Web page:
(3)          “…. The fact that they (Singapore & China) use Mandarin, Simplified Chinese, is a great draw as well. ….. if you come from Chengdu, or Beijing or northern China, …… Singapore will offer a much easier cultural adjustment.” (He also claimed that Guangdong people prefer Macau because of they speak Cantonese.)

The above statements are definitely great booster for Singapore IR casino operators.

On its surface there is nothing wrong about making such assumptions on rallying the VIP players/market, especially from mainland China.

But think deeper than that, you would forgive this gentleman’s fair ignorance about this ‘mainland China’ that he was referring to, in his comments most of the time.

I would like to throw some light on the issue being discussed, as follows:

(1)  First and foremost, why mainland China VIP customers would prefer to gamble in Singapore as opposed to Macau?

Who are these VIP customers from China? What are their profiles?

On the contrary, Macau categories of VIP players/customers from mainland China would NOT prefer to gamble in Singapore.

Highly concerned reasons:

–         That it is much more difficult in ‘moving’ monies from mainland to Singapore than to Macau.

–         Stricter declaration of players’ background and money transaction process and channels used. (for Singapore).

–         State-owned enterprises’ officials (a main category of VIPs) and those who closely related in business are not that easy to leave for overseas trip. Every single trip will be tracked and monitored. Intelligence will be gathered about what they do outside the country. So there is not different whether they go to Singapore (when the IR is up) or Macau.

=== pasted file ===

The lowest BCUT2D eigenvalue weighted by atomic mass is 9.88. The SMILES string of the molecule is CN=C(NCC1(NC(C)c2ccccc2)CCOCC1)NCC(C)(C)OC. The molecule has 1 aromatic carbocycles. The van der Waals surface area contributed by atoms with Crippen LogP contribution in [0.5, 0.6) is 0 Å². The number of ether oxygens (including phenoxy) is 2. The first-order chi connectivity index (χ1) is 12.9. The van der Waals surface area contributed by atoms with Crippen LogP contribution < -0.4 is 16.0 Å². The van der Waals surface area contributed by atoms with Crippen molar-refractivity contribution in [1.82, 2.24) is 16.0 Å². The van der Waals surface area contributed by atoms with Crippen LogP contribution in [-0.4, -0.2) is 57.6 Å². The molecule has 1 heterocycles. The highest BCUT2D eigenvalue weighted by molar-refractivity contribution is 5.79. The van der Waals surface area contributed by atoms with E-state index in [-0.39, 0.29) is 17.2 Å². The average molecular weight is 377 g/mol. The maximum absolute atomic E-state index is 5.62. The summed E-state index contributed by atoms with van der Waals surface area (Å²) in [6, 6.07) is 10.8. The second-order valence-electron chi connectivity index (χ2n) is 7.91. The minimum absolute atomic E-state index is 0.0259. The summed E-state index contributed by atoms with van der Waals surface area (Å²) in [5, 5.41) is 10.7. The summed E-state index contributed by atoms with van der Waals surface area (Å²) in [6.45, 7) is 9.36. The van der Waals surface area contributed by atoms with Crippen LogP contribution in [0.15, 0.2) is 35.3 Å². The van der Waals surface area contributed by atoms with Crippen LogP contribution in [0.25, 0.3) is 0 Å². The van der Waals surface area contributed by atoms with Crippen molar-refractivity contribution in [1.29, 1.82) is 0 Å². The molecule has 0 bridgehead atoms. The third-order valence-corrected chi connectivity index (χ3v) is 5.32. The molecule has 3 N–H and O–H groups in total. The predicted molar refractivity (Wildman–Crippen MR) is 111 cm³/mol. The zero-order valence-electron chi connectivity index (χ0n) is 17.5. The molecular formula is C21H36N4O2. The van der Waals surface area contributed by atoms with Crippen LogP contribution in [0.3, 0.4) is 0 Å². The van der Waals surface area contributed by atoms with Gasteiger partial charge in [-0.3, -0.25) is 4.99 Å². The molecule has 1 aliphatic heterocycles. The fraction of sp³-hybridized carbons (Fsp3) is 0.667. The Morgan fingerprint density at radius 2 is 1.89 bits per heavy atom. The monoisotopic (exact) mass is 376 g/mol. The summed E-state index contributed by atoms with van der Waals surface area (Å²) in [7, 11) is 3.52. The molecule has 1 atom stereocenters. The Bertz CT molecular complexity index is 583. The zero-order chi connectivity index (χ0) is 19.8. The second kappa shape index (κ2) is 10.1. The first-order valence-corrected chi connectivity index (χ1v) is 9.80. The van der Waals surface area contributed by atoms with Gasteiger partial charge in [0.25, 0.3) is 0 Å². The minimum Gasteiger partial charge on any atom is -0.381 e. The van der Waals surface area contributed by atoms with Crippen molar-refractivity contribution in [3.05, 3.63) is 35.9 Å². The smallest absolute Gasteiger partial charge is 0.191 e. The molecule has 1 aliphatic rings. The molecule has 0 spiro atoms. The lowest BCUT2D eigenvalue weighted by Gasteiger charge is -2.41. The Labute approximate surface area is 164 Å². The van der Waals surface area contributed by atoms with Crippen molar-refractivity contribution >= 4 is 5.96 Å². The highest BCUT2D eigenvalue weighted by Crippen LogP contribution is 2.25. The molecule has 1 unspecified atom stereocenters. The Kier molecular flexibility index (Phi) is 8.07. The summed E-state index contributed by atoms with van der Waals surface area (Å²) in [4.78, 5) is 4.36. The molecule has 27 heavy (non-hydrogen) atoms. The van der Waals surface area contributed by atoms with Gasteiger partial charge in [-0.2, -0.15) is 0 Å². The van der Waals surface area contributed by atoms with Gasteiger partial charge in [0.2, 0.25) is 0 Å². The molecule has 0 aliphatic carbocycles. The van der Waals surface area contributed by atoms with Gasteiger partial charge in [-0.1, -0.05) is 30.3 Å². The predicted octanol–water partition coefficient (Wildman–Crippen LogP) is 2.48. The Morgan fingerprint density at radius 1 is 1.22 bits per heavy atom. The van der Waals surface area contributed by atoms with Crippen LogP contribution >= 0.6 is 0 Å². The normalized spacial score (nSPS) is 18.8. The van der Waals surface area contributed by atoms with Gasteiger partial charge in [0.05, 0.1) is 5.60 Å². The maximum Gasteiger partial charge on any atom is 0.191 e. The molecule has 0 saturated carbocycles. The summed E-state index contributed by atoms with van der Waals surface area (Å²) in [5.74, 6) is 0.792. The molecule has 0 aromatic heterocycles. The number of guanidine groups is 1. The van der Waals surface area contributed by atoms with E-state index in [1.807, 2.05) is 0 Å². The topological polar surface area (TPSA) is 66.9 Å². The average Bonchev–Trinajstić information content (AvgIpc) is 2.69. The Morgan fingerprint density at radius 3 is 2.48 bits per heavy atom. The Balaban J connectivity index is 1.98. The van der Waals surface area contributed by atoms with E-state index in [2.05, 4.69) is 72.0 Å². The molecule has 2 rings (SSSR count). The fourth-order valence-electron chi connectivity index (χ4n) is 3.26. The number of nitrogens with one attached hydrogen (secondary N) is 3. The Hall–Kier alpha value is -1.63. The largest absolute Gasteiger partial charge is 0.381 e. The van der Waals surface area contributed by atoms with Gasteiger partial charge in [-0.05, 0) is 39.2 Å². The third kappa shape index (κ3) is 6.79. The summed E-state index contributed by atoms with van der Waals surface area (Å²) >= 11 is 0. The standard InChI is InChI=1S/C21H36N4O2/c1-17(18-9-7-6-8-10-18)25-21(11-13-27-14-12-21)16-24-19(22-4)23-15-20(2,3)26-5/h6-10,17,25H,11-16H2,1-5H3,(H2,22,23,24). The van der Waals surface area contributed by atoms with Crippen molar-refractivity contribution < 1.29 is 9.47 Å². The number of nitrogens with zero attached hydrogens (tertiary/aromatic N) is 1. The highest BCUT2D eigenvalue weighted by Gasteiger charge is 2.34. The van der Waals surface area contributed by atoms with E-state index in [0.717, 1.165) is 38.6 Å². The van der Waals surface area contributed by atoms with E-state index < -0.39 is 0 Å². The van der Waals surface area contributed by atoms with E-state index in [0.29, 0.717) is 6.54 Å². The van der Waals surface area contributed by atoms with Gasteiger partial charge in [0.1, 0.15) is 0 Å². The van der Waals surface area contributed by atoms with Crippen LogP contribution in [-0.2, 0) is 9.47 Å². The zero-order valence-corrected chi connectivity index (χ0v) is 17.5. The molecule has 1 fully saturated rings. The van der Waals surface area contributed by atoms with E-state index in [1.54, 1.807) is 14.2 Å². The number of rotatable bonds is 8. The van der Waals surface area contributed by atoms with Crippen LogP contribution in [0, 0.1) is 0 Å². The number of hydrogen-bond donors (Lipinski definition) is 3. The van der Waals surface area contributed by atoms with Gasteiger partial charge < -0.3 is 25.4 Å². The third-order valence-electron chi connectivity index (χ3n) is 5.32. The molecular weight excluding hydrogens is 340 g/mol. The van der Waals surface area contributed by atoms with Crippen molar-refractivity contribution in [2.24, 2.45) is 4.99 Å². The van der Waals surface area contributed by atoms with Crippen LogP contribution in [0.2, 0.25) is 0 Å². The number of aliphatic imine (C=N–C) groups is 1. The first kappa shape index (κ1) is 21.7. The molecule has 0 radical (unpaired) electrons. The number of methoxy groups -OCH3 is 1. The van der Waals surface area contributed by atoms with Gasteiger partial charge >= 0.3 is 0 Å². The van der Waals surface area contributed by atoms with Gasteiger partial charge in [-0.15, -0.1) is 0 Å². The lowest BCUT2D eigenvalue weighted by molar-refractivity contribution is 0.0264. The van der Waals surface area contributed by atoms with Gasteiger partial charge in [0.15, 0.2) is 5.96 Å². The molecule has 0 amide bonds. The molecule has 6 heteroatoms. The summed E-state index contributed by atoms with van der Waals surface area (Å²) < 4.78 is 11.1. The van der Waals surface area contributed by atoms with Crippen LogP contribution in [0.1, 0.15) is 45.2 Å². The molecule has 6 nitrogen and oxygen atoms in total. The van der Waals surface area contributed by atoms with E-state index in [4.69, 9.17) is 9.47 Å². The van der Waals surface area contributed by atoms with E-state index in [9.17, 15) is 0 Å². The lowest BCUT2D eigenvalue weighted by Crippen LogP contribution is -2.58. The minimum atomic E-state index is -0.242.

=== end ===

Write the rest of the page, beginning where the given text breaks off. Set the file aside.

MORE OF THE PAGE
–         Greater credit risk (to be born by junkets and or casino) for gambling in Singapore because it is much harder to transact money out from china. Collection of casino credit remains a challenging and a deadly task, especially in China.

–         Even on MICE activities, the Chinese Central government imposes strict rule about Chinese businesses leaving China to participate in overseas events. Such approval is normally on a group basis. That is to say, a form of ‘mutual tracking’ of individual movements. This is even stricter for traveling to Macau.

Therefore, I don’t understand the argument of mainland Chinese VIP customers would prefer to gamble in Singapore than Macau.

(2)          It is easier to get a 12-months multiple entry visa to Singapore?

It is obvious that it is easy to gain entry into Singapore from business and traveler perspective as the city state is an open port. Same cannot be said for mainland Chinese who are wealthy, and hence many of them are in one form or another related (or linked) to political or semi-political appointments (such as state-owned enterprises, appointees of Chinese national congress representatives, and many other nomenclatures etc. etc.). As I mentioned above, it is still not that ‘easy’ for mainland Chinese to get out of the country, in particular, those with monies to gamble.

(3)  Frankly I am not quite sure about since when this Simplified Chinese has become an enabler for rallying VIP customers from mainland China to Singapore?

With my experience in VIP gaming in the context of mainland Chinese customers, though the ability to communicate in Mandarin is the first criteria, but other factors are of greater influence usually, such as credit facility, confidentiality, rolling-chips commission, rebate to players, etc.

In summary, I am confident that the Lion City will be another new alternative for the region’s VIP customers, mainly Southeast Asian. Those who are expecting a full plane load of mainland Chinese VIP customers consistently going to the Lion City to gamble may end up very disappointed.

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    I refer to the article by M. H. (IR’s Operations Launch Strategies). I would think that Quick wins are essential for new casinos in the currently low margins and highly competitive gaming industry. In the case of the Lion City’s integrated resorts, it lacks the size of critical mass markets (mainland China and Hong Kong) and the pressure for quick wins is even more apparent.